January 30, 2017
Lacson suspends hearings on 'tokhang for ransom' amid government's restructured anti-drug war
Citing the government's focus on rogue police personnel in its restructured war against illegal drugs, Sen. Panfilo M. Lacson is suspending the Senate's hearings on "tokhang for ransom" incidents involving scalawags in uniform.
Lacson, who chairs the Senate committee on public order and illegal drugs that held a hearing on the matter last week, said it would be wise that the Senate wait and see how the major changes in the anti-drug war will work out.
"In view of the massive restructuring of the war against drugs to focus on rogue cops as ordered by the President, it is my view that the Senate wait and see how this latest development plays out. Having said that, I am suspending the hearings on the 'tokhang for ransom' issue," he said.
"After all, the president has taken a positive action on the matter and I feel that the committee on public order and dangerous drugs has partially achieved one of the purposes of its legislative inquiry. It is now time to attend to the pertinent legislative measures referred to the committee," Lacson noted.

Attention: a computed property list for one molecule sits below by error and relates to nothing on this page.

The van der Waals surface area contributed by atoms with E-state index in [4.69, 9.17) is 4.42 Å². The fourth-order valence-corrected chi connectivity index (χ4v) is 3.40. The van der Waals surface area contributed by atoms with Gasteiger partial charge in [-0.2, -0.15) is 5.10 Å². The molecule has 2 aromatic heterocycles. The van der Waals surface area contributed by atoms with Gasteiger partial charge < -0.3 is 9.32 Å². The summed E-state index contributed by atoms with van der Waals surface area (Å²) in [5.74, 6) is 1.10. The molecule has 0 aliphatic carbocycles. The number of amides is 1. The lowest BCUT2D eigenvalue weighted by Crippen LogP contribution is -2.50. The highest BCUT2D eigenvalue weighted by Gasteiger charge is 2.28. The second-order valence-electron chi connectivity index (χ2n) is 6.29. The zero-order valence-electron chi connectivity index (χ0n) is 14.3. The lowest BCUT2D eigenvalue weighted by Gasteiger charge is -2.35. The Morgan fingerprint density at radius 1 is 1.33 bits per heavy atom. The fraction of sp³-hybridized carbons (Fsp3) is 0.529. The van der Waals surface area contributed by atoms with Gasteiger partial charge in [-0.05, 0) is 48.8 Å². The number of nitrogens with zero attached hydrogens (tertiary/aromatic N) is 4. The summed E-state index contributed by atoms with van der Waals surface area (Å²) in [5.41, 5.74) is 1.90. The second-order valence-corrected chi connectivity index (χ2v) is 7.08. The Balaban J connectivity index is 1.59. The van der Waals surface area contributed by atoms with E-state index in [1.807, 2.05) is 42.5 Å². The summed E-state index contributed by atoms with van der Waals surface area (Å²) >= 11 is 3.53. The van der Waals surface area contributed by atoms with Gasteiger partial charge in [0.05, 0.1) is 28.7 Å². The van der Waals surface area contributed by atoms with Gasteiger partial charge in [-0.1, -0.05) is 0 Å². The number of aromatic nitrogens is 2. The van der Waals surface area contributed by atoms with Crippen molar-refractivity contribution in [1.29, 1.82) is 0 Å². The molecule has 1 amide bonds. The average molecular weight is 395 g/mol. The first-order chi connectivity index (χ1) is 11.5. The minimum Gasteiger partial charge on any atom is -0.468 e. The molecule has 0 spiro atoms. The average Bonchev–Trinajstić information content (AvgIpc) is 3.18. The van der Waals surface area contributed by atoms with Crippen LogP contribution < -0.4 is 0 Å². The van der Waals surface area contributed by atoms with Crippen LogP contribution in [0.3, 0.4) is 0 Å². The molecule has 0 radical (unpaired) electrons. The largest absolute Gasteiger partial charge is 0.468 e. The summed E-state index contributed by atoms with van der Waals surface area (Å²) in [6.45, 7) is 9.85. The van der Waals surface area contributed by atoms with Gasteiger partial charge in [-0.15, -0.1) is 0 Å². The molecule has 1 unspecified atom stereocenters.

The next hearing of the committee had initially been scheduled for Thursday, Feb. 2.
At last week's Senate committee hearing, Lacson had closed-circuit television footage played showing rogue policemen planting drugs in an office that they eventually raided. Lacson said he had the video played to stress the need for internal cleansing in the PNP, the agency he headed from 1999 to 2001.
For now, Lacson said he will focus on pieces of legislation that may at least minimize abuses by police personnel in conducting anti-crime operations.
These include bills on the training of police personnel as well as the strengthening of the PNP's Internal Affairs Service.
Meanwhile, Lacson reiterated the need for systemic measures to prevent abuses by law enforcers, pointing out that crime may not be eradicated but could be minimized.
"I have said before that it is impossible to eradicate crime, but quite doable to greatly minimize it. As such, there should be systemic moves to deter, if not prevent, abuses by those tasked to stop criminality," he said.
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